Background The diagnosis of sickle cell disease (SCD) is made by hemoglobin assays such as high-performance liquid chromatography (HPLC), isoelectric focusing and cellulose acetate or citrate agar electrophoresis. These assays are easy to perform and used in large-scale newborn screening in many countries. These tests however may not easily differentiate S beta(0) thalassemia from SS or identify other hemoglobin variants, and in this case, hemoglobin (HBB) gene sequencing may be necessary. Objectives To develop a high throughput DNA based confirmatory assay for SCD and to detect mutations in the HBB gene Methods We developed an automated pyrosequencing technique (PyS) based on QIAGEN technology (Hilden, Germany) to detect homozygous or heterozygous hemoglobin S mutations as well as hemoglobin C mutations. The technique was tested on 2,748 samples from patients enrolled in a multi-center SCD cohort in Brazil. Patients were previously tested using HPLC to diagnose SCD as part of routine clinical care. Any subjects with discrepant results between HPLC and PyS or with heterozygous hemoglobin S detected had Sanger sequencing of the HBB gene. Results We identified 168 samples with discrepant results between HPLC and PyS and 100 with concordant PyS = heterozygous S and HPLC, which would suggest SB-thalassemia or other heterozygous S variants. The PyS assay correctly identified 1906 (98.7%) of the 1930 HbSS and 628 (98.7%) of the 636 HbSC samples. Of the 179 remaining samples, PyS correctly indicated S heterozygosis in 165 (92.2%). Of the 165 heterozygous S samples confirmed by Sanger as consistent with S beta thalassemia genotype, 84 samples were classified as S beta(0) thalassemia and 81 as S beta(+) thalassemia. The most frequent beta thalassemia mutations of S beta(0) and S beta(+) were HBB: c.118C> T (Gln40Stop) and HBB c.92 + 6T> C, respectively. Discussion The PyS proved to be satisfactory for large-scale confirmatory testing of hemoglobin mutation. Moreover, with this study we were able to describe the most common beta(+) and beta(0) mutations in SCD patients with S beta-thalassemia in a large multi-institutional SCD cohort in Brazil.
  • article 36 Citação(ões) na Scopus
    Clinical and genetic ancestry profile of a large multi-centre sickle cell disease cohort in Brazil
    (2018) CARNEIRO-PROIETTI, Anna B. F.; KELLY, Shannon; TEIXEIRA, Carolina Miranda; SABINO, Ester C.; ALENCAR, Cecilia S.; CAPUANI, Ligia; SILVA, Tassila P. Salomon; ARAUJO, Aderson; LOUREIRO, Paula; MAXIMO, Claudia; LOBO, Clarisse; FLOR-PARK, Miriam V.; RODRIGUES, Daniela O. W.; MOTA, Rosimere A.; GONCALEZ, Thelma T.; HOPPE, Carolyn; FERREIRA, Joao E.; OZAHATA, Mina; PAGE, Grier P.; GUO, Yuelong; PREISS, Liliana R.; BRAMBILLA, Donald; BUSCH, Michael P.; CUSTER, Brian
    Approximately 3500 children with sickle cell disease (SCD) are born in Brazil each year, but the burden of SCD morbidity is not fully characterised. A large, multi-centre cohort was established to characterise clinical outcomes in the Brazilian SCD population and create the infrastructure to perform genotype-phenotype association studies. Eligible patients were randomly selected from participating sites and recruited at routine visits. A biorepository of blood samples was created and comprehensive demographic and clinical outcome data were entered in a centralized electronic database. Peripheral blood genome-wide single nucleotide polymorphism (SNP) genotyping was performed using a customized Transfusion Medicine (TM) Array. A total of 2795 participants at six Brazilian sites were enrolled between 2013 and 2015. The cohort included slight predominance of children <18 years (55.9%) and females (53.0%). Haemoglobin (Hb) SS was the most common SCD genotype (70.7%), followed by HbSC (23%), S beta 0 (3.0%) and S beta+ (2.9%). SNP data from the TM Array were analysed to evaluate the genetic ancestry of the cohort and revealed significant admixture among the population. Demographics and clinical complications, stratified by age and SCD genotype, are summarized and future studies in this cohort are discussed.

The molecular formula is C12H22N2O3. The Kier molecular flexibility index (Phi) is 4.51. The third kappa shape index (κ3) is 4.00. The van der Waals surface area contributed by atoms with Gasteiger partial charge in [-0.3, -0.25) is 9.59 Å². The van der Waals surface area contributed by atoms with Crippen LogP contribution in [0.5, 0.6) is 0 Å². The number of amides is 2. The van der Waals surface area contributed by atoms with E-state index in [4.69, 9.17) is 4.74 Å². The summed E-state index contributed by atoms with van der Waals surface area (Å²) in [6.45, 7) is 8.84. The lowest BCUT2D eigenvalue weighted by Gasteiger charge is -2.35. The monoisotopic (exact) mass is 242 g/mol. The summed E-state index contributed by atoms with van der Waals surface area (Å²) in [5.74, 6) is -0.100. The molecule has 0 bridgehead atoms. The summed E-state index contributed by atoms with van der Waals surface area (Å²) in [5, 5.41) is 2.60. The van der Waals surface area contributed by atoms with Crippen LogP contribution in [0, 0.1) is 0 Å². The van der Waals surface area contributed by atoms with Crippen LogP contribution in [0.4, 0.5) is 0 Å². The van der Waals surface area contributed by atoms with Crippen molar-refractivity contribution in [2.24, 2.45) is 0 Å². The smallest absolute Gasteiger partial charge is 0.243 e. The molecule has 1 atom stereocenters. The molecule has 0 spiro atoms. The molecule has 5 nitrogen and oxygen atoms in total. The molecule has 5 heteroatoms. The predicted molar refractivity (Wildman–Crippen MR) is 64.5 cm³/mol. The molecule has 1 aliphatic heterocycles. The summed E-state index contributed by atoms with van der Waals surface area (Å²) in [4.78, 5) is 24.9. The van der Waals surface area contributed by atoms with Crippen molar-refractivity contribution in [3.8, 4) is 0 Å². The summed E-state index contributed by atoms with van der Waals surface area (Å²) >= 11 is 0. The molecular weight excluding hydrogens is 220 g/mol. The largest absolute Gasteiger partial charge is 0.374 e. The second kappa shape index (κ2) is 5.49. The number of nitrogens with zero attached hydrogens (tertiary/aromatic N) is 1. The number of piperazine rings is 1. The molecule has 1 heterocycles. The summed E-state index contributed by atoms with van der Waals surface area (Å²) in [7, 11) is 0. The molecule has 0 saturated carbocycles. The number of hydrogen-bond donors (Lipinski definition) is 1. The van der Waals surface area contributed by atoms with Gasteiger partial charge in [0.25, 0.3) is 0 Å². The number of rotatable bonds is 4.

• article 8 Citação(ões) na Scopus
    High frequency of variant RHD genotypes among donors and patients of mixed origin with serologic weak-D phenotype
    (2018) DEZAN, Marcia Regina; OLIVEIRA, Valeria B.; GOMES, Carolina Nunes; LUZ, Fabio; GALLUCCI, Antonio J.; BONIFACIO, Silvia L.; ALENCAR, Cecilia Salete; SABINO, Ester C.; PEREIRA, Alexandre C.; KRIEGER, Jose E.; ROCHA, Vanderson; MENDRONE-JUNIOR, Alfredo; DINARDO, Carla L.
    Background Goal The current transfusion policy recommended for individuals with serologic weak-D phenotype is based on data derived from European-descent populations. Data referring to the distribution of RH alleles underlying weak-D phenotype among people of mixed origin are yet incomplete, and the applicability of European-based transfusion guidelines to this specific population is questionable. To evaluate the distribution of RHD variant genotype among individuals with serologic weak-D phenotype of both African and European descent. Methods Results Donors and patients of mixed origin and with serologic weak-D phenotype were selected for the study. They were investigated using conventional RHD-PCR assays and RHD whole-coding region direct sequencing. One hundred and six donors and 58 patients were included. There were 47 donors and 29 patients with partial-D genotype (47/106, 44.3%, and 29/58, 50%, respectively). RHD*DAR and RHD*weak D type 38 represented the most common altered RHD alleles among donors (joint frequency of 39.6%), while weak D types 1-3 accounted for 10.4% of the total D variant samples. RHD*DAR was the most common allele identified in the patient group (frequency of 31%), and weak D types 1-3 represented 29.3% of the total. Conclusion The frequency of partial D among mixed individuals with serologic weak-D phenotype is high. They should be managed as D-negative patients until molecular tests are complete.